For the past decade or two, your water heater successfully kept your water potable and well heated when needed. One day you notice your water heater has started to take longer to work effectively, and your appliance shows more wear and tear than before. These might be signs that it’s time to replace your water heater, but how do you choose a new water heater? Can any new water heater live up to the standard of your old, reliable one? We are going to look at the different types of water heater systems and then explore how you can determine which one will be a worthy replacement for your previous system.
Types of Water Heater Systems
There are many different types of water heater systems from which to choose. However, we are going to dive into the two most common systems in residential households. These systems are the conventional (or tank) water heater and the tankless (or on-demand) water heater.
Conventional Water Heater
The conventional water heater consists of a tank that stores between 30-80 gallons of water. These heaters tend to be large in size and are typically stored outside the home. The water inside the tank is typically kept cold until someone sets a thermostat to hot. Then the gas or electric power element starts to heat it from the bottom. The cost-effectiveness and low maintenance of this system make it the most widely used water heater in U.S. households.
Tankless Water Heater
The tankless, or on-demand, water heater only begins water flow when a tap is open. Instead of from the bottom of a tank, the water is heated through the heat exchanger and goes directly to the tap or faucet. This system’s popularity is attributed to its energy efficiency in addition to not having to worry about a tank.
Considerations For Your New Water Heater
Now that you know about the two main types of water heater systems, let’s explore additional considerations for finding a new water heater. Deciding between a conventional or a tankless water heater is the first step. Here are three other considerations you should make when shopping for your new water heater.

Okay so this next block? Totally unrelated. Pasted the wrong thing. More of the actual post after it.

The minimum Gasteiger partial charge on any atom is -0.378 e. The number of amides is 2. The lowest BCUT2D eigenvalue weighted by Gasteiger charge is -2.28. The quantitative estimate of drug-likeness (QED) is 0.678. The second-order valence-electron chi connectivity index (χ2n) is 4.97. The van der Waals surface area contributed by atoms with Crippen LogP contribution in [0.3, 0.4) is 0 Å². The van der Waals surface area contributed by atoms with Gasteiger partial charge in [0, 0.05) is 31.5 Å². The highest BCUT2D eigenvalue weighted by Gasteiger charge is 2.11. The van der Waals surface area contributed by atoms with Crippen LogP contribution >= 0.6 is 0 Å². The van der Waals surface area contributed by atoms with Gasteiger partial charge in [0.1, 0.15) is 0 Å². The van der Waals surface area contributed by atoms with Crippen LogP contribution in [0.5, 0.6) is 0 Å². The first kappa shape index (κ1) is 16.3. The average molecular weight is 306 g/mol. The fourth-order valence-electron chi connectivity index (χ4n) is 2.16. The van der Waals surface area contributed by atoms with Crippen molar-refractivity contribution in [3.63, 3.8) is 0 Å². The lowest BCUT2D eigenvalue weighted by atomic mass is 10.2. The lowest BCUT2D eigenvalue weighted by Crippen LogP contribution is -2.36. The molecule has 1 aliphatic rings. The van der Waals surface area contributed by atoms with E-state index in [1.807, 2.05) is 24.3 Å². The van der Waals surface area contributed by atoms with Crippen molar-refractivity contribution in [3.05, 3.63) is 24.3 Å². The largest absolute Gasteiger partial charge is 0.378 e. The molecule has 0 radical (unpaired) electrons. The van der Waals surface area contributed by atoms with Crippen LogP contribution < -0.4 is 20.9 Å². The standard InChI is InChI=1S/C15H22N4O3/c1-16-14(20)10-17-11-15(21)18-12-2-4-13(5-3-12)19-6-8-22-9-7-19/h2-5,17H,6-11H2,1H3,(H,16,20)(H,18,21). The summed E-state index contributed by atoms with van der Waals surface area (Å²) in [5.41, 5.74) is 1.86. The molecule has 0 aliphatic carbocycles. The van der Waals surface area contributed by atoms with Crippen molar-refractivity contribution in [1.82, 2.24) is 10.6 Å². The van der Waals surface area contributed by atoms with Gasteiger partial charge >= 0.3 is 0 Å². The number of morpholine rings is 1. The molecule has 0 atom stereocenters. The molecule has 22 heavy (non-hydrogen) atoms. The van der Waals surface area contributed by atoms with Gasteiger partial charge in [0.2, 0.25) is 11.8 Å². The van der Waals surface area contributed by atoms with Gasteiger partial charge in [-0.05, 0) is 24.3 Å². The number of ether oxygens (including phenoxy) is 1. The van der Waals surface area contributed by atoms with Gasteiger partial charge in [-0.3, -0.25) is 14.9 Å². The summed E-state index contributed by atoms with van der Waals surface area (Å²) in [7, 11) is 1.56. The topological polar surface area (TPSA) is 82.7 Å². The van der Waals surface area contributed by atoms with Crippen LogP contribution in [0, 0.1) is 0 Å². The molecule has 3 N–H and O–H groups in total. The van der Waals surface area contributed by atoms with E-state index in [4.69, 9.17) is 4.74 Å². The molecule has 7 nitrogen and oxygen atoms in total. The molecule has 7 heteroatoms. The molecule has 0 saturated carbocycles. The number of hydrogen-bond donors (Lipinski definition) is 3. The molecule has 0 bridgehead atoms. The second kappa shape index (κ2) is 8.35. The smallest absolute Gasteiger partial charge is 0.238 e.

The two commonly used fuel sources for water heaters are natural gas and electricity. Both fuel sources are found in conventional and tankless water heaters. Natural gas water heaters are known to have a speedier heating process than their electric counterparts. Despite not being as quick, electric heaters are more thorough and efficient in the extent to which they heat water. Electric heaters can come in a variety of sizes and are easy to purchase and install. Both options have their unique advantages and disadvantages. Consider what qualities you value most in a water heater in order to choose which fuel source you want for your new water heater.
The price of your water heater includes both the cost to purchase, installation, and upkeep costs. Some water heaters might be inexpensive at the initial purchase but still come with high operational costs. By stepping back and examining your budget, you can determine which water heater will suit your needs in the long term.
Finally, consider the effort and time you are willing to put into maintaining your new water heater. Some heaters will require more maintenance than others. Tankless water heaters, for example, need to be flushed at least twice a year to prevent sediment buildup, and conventional water heaters need their tank cleaned every so often. Consider what kind of water heater either has the least maintenance requirements or if you are willing and able to keep up with the necessary upkeep to ensure the functionality of your water heater.
We Will You Help Find Your New Water Heater!
Hopefully, you now have a better idea of what you want out of your new water heater system. If you still need assistance in your search or are ready for the installation process, our plumbers at ASAP Plumbing Experts will help you. Contact us today to begin your search for a new water heater.